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Terri Lyne Carrington: A Bi-Coastal Weekend


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By Cristofer Gross

On Friday evening, November 9, drummer-composer-educator Terri Lyne Carrington will headline a special concert in UCLA's Royce Hall. Two days later she will be at the New Jersey Performing Arts Center in Newark for her half of another special concert entitled “Jazz Vinyl Revisited."

In addition to having Carrington on the bills, there is a thematic connection between the two events. Both include tributes to Joni Mitchell, who turned 75 on November 7.

On Sunday, “Jazz Vinyl Revisited" will offer live performances of two records: Duke Ellington's 1962 Money Jungle, which Carrington reimagined with her Money Jungle: Provocative in Blue release in 2013, and Mitchell's 1979 jazz landmark, Mingus.

But first, on Friday night in Los Angeles Carrington has organized a celebration of the music of Mitchell, Tina Turner and Nancy Wilson. Vocalists Jazzmeia Horn, Ledisi and Lizz Wright will perform songs made by or made famous by these legends. The six-piece band will include Carrington, trumpeter Ingrid Jensen and tenor saxophonist Edmar Colon , pianist Jon Cowherd, Marvin Sewell on guitar, and Solomon Dorsey on bass.

“Basically," Carrington explained last weekend, “I decided on celebrating these three living artists because I wanted to make a conscious effort of starting to celebrate people that are still with us. We celebrate so many people after they pass away. I just picked three people that I felt were senior members of the music community and wanted to give them their props."

While Wilson is unquestionably a jazz artist, Carrington noted that the other two, especially Mitchell, have contributed to jazz music in their own ways.

“Of course Nancy Wilson has a jazz aesthetic, but so does Joni Mitchell," she said, citing the Don Juan's Reckless Daughter release, which preceded Mingus and includes “Paprika Plains," one of her “absolute favorite Joni Mitchell tracks."

“And the way Tina Turner sings 'Edith and the Kingpin' on Herbie Hancock's River album of Joni Mitchell songs, just so sounds cool. She is like a jazz singer. She has also had a lot of association with Wayne Shorter, so I just felt like there was some synergy there.

“The three singers that I'm presenting," she continued, “are three voices that I know and love, and who I thought were all very different and would put their own spin on songs by the artists we're celebrating. I have been working with Lizz Wright for years and she is a close, dear friend of mine. Jazzmeia Horn is a young, new talent who is amazing. We have just played together once. And Ledisi and I have done a few things together. She guested on one of my records."

This is the second UCLA visit this year for Carrington, whose work as an educator now includes serving as founder and artistic director for the Berklee Institute of Jazz and Gender Justice.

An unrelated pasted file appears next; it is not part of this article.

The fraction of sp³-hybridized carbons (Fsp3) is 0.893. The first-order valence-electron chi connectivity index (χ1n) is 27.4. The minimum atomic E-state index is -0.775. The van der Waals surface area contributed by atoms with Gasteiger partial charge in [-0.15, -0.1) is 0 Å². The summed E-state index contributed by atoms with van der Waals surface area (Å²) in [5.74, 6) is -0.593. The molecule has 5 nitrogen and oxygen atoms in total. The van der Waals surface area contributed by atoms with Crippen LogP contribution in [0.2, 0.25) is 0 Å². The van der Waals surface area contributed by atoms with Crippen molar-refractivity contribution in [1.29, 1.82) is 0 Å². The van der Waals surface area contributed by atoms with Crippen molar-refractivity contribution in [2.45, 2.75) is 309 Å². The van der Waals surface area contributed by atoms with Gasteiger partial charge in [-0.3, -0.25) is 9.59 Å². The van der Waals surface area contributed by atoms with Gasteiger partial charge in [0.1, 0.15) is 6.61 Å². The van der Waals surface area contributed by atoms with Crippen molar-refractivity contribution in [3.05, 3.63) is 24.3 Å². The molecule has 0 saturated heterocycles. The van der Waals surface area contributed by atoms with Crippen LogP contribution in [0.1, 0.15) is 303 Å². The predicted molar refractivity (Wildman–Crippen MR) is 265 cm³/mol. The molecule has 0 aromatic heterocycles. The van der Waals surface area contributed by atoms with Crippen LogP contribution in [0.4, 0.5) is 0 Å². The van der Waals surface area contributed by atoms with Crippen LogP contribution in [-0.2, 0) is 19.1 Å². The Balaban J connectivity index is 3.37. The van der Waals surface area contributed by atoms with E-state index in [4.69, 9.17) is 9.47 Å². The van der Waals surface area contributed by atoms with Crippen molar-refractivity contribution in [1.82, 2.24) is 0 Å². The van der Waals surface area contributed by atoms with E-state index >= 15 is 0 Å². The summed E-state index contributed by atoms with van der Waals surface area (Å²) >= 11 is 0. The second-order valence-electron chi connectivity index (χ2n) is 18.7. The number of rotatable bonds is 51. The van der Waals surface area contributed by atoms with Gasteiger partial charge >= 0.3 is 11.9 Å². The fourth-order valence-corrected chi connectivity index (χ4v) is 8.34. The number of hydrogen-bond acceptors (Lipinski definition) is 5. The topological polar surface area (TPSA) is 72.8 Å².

“I tend to get there once every two years to be an Artist-in-Residence for UCLA's Thelonious Monk Institute of Jazz," she said.

Her past Royce Hall appearances include a “very memorable concert with Herbie Hancock" and, most recently, a tribute to another legendary singer.

“Actually, I'm just now remembering that the last time I was there was with Nancy Wilson," she said. “We did a tribute to Billie Holiday and she hosted it. It will be great to be back in that space."

Mitchell and Mingus and Duke

For “Money Jungle: Provocative in Blue" on Sunday, Carrington will be joined by alto saxophonist Antonio Hart, pianist Santiago Bosch, and bassist Jared Henderson. Pairing Money Jungle with Mitchell's Mingus creates another connecting thread for the week. Charles Mingus, the inspiration, collaborator and namesake of Mitchell's album, also played bass on the original Money Jungle, with Ellington on piano and Max Roach on drums.

In 2013 interview, Carrington said that she first heard Ellington's album a dozen years earlier and “briefly thought about covering some of the songs, but not the whole album."

“That has [come] in the last five years," she said then. “People ask me why and I still don't have a good answer. I was just compelled to."

Her Money Jungle includes oral history with the recorded voices of Rev. Dr. Martin Luther King, Jr., Presidents Bill Clinton, Barack Obama and George W. Bush, author Michael Ruppert and Condoleezza Rice.

“It wasn't anything partisan," she said in 2013. “It was just finding quotes on the economy. I think using spoken words to relay your messages can be important in jazz, since most of it is instrumental and you're leaving a lot to interpretation. But you add just a few words and your intention becomes clearer."

She performed Money Jungle numerous times when it first came out, but revisits it occasionally now.

“I did do it twice earlier this year," she said. “But it can definitely be revisited, because that record is still something that people reflect upon and gravitate to and l am looking forward to that."

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